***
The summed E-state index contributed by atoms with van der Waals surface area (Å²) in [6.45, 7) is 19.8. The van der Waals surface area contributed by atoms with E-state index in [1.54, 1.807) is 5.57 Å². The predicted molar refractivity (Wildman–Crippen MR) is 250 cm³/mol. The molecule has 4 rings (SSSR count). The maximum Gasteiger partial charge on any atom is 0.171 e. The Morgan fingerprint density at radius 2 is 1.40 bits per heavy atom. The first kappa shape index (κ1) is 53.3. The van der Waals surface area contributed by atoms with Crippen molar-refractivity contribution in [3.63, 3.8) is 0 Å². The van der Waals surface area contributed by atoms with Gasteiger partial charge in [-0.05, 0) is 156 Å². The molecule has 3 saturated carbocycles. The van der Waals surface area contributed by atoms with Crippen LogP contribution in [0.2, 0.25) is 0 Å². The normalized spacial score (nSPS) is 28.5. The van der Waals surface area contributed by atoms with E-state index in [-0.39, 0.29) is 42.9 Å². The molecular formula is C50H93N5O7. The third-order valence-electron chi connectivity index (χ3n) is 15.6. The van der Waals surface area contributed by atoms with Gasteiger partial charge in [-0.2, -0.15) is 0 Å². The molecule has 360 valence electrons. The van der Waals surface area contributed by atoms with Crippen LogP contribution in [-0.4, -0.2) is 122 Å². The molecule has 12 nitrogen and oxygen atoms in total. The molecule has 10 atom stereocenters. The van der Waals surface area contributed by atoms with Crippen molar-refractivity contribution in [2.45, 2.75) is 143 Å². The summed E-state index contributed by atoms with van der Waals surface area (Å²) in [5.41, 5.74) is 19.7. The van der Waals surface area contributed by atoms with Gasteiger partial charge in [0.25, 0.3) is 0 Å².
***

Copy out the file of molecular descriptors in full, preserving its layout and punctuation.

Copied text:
The summed E-state index contributed by atoms with van der Waals surface area (Å²) in [6.45, 7) is 19.8. The van der Waals surface area contributed by atoms with E-state index in [1.54, 1.807) is 5.57 Å². The predicted molar refractivity (Wildman–Crippen MR) is 250 cm³/mol. The molecule has 4 rings (SSSR count). The maximum Gasteiger partial charge on any atom is 0.171 e. The Morgan fingerprint density at radius 2 is 1.40 bits per heavy atom. The first kappa shape index (κ1) is 53.3. The van der Waals surface area contributed by atoms with Crippen molar-refractivity contribution in [3.63, 3.8) is 0 Å². The van der Waals surface area contributed by atoms with Gasteiger partial charge in [-0.05, 0) is 156 Å². The molecule has 3 saturated carbocycles. The van der Waals surface area contributed by atoms with Crippen LogP contribution in [0.2, 0.25) is 0 Å². The normalized spacial score (nSPS) is 28.5. The van der Waals surface area contributed by atoms with E-state index in [-0.39, 0.29) is 42.9 Å². The molecular formula is C50H93N5O7. The third-order valence-electron chi connectivity index (χ3n) is 15.6. The van der Waals surface area contributed by atoms with Gasteiger partial charge in [-0.2, -0.15) is 0 Å². The molecule has 360 valence electrons. The van der Waals surface area contributed by atoms with Crippen LogP contribution in [-0.4, -0.2) is 122 Å². The molecule has 12 nitrogen and oxygen atoms in total. The molecule has 10 atom stereocenters. The van der Waals surface area contributed by atoms with Crippen molar-refractivity contribution in [2.45, 2.75) is 143 Å². The summed E-state index contributed by atoms with van der Waals surface area (Å²) in [5.41, 5.74) is 19.7. The van der Waals surface area contributed by atoms with Gasteiger partial charge in [0.25, 0.3) is 0 Å².